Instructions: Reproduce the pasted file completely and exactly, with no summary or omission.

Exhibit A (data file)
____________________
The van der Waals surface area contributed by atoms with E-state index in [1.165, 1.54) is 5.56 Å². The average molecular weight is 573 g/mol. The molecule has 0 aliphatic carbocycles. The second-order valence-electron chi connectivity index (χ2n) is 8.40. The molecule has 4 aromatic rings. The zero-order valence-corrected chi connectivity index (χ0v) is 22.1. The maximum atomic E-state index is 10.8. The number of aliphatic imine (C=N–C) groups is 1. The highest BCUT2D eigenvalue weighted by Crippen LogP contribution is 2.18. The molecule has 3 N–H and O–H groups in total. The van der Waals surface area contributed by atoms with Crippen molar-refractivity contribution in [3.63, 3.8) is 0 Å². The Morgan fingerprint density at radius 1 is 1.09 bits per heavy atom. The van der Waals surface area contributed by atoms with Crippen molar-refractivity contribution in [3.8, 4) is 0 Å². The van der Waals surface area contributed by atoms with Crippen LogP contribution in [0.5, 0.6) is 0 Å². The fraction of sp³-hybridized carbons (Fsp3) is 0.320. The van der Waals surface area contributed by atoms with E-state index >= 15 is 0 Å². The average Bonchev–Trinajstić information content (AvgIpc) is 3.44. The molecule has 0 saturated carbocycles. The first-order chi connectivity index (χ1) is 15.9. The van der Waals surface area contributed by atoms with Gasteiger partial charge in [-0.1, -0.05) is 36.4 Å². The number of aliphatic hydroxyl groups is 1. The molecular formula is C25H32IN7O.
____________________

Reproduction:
The van der Waals surface area contributed by atoms with E-state index in [1.165, 1.54) is 5.56 Å². The average molecular weight is 573 g/mol. The molecule has 0 aliphatic carbocycles. The second-order valence-electron chi connectivity index (χ2n) is 8.40. The molecule has 4 aromatic rings. The zero-order valence-corrected chi connectivity index (χ0v) is 22.1. The maximum atomic E-state index is 10.8. The number of aliphatic imine (C=N–C) groups is 1. The highest BCUT2D eigenvalue weighted by Crippen LogP contribution is 2.18. The molecule has 3 N–H and O–H groups in total. The van der Waals surface area contributed by atoms with Crippen molar-refractivity contribution in [3.63, 3.8) is 0 Å². The Morgan fingerprint density at radius 1 is 1.09 bits per heavy atom. The van der Waals surface area contributed by atoms with Crippen molar-refractivity contribution in [3.8, 4) is 0 Å². The van der Waals surface area contributed by atoms with Crippen LogP contribution in [0.5, 0.6) is 0 Å². The fraction of sp³-hybridized carbons (Fsp3) is 0.320. The van der Waals surface area contributed by atoms with E-state index >= 15 is 0 Å². The average Bonchev–Trinajstić information content (AvgIpc) is 3.44. The molecule has 0 saturated carbocycles. The first-order chi connectivity index (χ1) is 15.9. The van der Waals surface area contributed by atoms with Gasteiger partial charge in [-0.1, -0.05) is 36.4 Å². The number of aliphatic hydroxyl groups is 1. The molecular formula is C25H32IN7O.